Tuesday, November 23, 2010

Raising a Thankful Child

With Thanksgiving coming up this week, I thought I'd do a quick post with some ideas for helping kids learn thankfulness. This concept is sort of a hard idea for little ones to grasp, but it's one that I'm sure all of us want to foster in our children. Here are a few ideas and thoughts I found to be useful:

From the organization Zero to Three:

- Look for ways to be involved in community giving with your toddler. Between ages 2 and 3, you can begin to talk with your toddler about how he can help others who don’t have as much as he does. Look for opportunities with a clear connection between your child’s efforts and the recipients.

- Show thankfulness to your children. It’s easy to forget, but important to do. Thank you for cooperating at the doctor’s office. Thank you for getting your jacket when I asked. Thank you for coming right away when I said it was time to leave the park; I know it was hard for you to get off the swing. Thank you for your hug—it made me feel so happy!

- Read books about what it means to be thankful. Books help children make sense of new ideas. Keep in mind that your child’s understanding of a book at 14 months will be different than what she gets out of it at 35 months—another good reason to share these stories over time. As she grows, talk with her about the stories and pictures and explore what it means to be “thankful.” Some age-appropriate choices for children aged 12 to 36-month-old include:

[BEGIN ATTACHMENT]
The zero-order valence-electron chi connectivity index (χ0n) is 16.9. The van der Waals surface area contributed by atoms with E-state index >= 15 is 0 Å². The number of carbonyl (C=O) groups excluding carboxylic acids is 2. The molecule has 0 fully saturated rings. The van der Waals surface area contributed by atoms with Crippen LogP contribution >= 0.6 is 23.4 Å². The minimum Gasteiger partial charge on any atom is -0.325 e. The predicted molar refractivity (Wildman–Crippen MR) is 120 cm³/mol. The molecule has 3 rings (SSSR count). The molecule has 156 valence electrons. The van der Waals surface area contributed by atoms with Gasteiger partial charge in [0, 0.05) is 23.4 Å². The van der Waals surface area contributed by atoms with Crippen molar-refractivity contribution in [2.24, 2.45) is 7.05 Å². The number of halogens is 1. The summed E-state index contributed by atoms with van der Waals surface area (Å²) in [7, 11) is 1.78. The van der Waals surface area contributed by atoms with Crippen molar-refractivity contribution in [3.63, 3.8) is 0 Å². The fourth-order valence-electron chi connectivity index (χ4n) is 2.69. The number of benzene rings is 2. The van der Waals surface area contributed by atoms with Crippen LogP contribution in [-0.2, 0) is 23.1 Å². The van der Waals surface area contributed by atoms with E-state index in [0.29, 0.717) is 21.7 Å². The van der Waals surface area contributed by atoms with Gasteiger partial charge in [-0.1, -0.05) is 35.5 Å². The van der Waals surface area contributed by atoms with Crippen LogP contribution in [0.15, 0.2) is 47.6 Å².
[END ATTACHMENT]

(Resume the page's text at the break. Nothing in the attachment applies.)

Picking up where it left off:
• Biscuit Is Thankful by Alyssa Satin Capucilli and Pat Schories

  • Little Critter: Just So Thankful by Mercer Mayer

  • Feeling Thankful by Shelly Rotner

  • Thanksgiving Is for Giving Thanks by Margaret Sutherland


- Wanting vs. Needing: Oh, this is a good one. How many times have you said "I need" when talking about some totally extraneous item you wanted? Explain to kids that they don't really "need" a new gaming system. A need is something much more basic, like food, shelter and warm clothing. It's OK to want stuff, but make them aware that their needs are actually taken care of, and that is something to be thankful for.

- Express your thanks out loud. Don’t be quietly thankful. Your children need to know you are thankful for them, for your home, for friends, mentors, and for the other good things in your life. Celebrate your thankfulness often and initiate conversations.

Here are a couple of arts and crafts activities that actually encourage kids to think about the first Thanksgiving and gratefulness:



I hope everyone has a wonderful Thanksgiving!

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